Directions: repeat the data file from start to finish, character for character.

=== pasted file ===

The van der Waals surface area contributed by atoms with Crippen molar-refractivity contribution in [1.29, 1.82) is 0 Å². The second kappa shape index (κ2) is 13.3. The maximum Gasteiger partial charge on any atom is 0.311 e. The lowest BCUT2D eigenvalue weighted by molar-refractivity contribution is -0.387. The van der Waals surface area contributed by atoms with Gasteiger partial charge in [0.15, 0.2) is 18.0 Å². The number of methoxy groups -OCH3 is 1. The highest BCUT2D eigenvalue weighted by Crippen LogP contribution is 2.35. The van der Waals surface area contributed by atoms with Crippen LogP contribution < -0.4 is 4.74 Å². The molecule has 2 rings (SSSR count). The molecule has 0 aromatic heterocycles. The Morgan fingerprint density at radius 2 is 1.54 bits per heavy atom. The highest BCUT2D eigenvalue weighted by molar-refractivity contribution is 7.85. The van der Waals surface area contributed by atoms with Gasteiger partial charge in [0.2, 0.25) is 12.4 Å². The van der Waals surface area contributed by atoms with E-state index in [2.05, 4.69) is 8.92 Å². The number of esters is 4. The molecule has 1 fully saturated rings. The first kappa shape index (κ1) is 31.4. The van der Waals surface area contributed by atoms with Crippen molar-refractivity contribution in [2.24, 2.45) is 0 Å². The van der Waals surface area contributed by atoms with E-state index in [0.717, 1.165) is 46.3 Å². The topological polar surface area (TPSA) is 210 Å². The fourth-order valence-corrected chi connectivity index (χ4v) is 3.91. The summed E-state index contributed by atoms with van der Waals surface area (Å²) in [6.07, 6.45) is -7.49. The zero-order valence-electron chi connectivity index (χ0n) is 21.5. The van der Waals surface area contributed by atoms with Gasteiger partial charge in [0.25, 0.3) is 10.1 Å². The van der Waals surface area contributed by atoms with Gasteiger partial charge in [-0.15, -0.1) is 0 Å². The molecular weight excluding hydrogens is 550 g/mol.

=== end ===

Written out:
The van der Waals surface area contributed by atoms with Crippen molar-refractivity contribution in [1.29, 1.82) is 0 Å². The second kappa shape index (κ2) is 13.3. The maximum Gasteiger partial charge on any atom is 0.311 e. The lowest BCUT2D eigenvalue weighted by molar-refractivity contribution is -0.387. The van der Waals surface area contributed by atoms with Gasteiger partial charge in [0.15, 0.2) is 18.0 Å². The number of methoxy groups -OCH3 is 1. The highest BCUT2D eigenvalue weighted by Crippen LogP contribution is 2.35. The van der Waals surface area contributed by atoms with Crippen LogP contribution < -0.4 is 4.74 Å². The molecule has 2 rings (SSSR count). The molecule has 0 aromatic heterocycles. The Morgan fingerprint density at radius 2 is 1.54 bits per heavy atom. The highest BCUT2D eigenvalue weighted by molar-refractivity contribution is 7.85. The van der Waals surface area contributed by atoms with Gasteiger partial charge in [0.2, 0.25) is 12.4 Å². The van der Waals surface area contributed by atoms with E-state index in [2.05, 4.69) is 8.92 Å². The number of esters is 4. The molecule has 1 fully saturated rings. The first kappa shape index (κ1) is 31.4. The van der Waals surface area contributed by atoms with Crippen molar-refractivity contribution in [2.24, 2.45) is 0 Å². The van der Waals surface area contributed by atoms with E-state index in [0.717, 1.165) is 46.3 Å². The topological polar surface area (TPSA) is 210 Å². The fourth-order valence-corrected chi connectivity index (χ4v) is 3.91. The summed E-state index contributed by atoms with van der Waals surface area (Å²) in [6.07, 6.45) is -7.49. The zero-order valence-electron chi connectivity index (χ0n) is 21.5. The van der Waals surface area contributed by atoms with Gasteiger partial charge in [0.25, 0.3) is 10.1 Å². The van der Waals surface area contributed by atoms with Gasteiger partial charge in [-0.15, -0.1) is 0 Å². The molecular weight excluding hydrogens is 550 g/mol.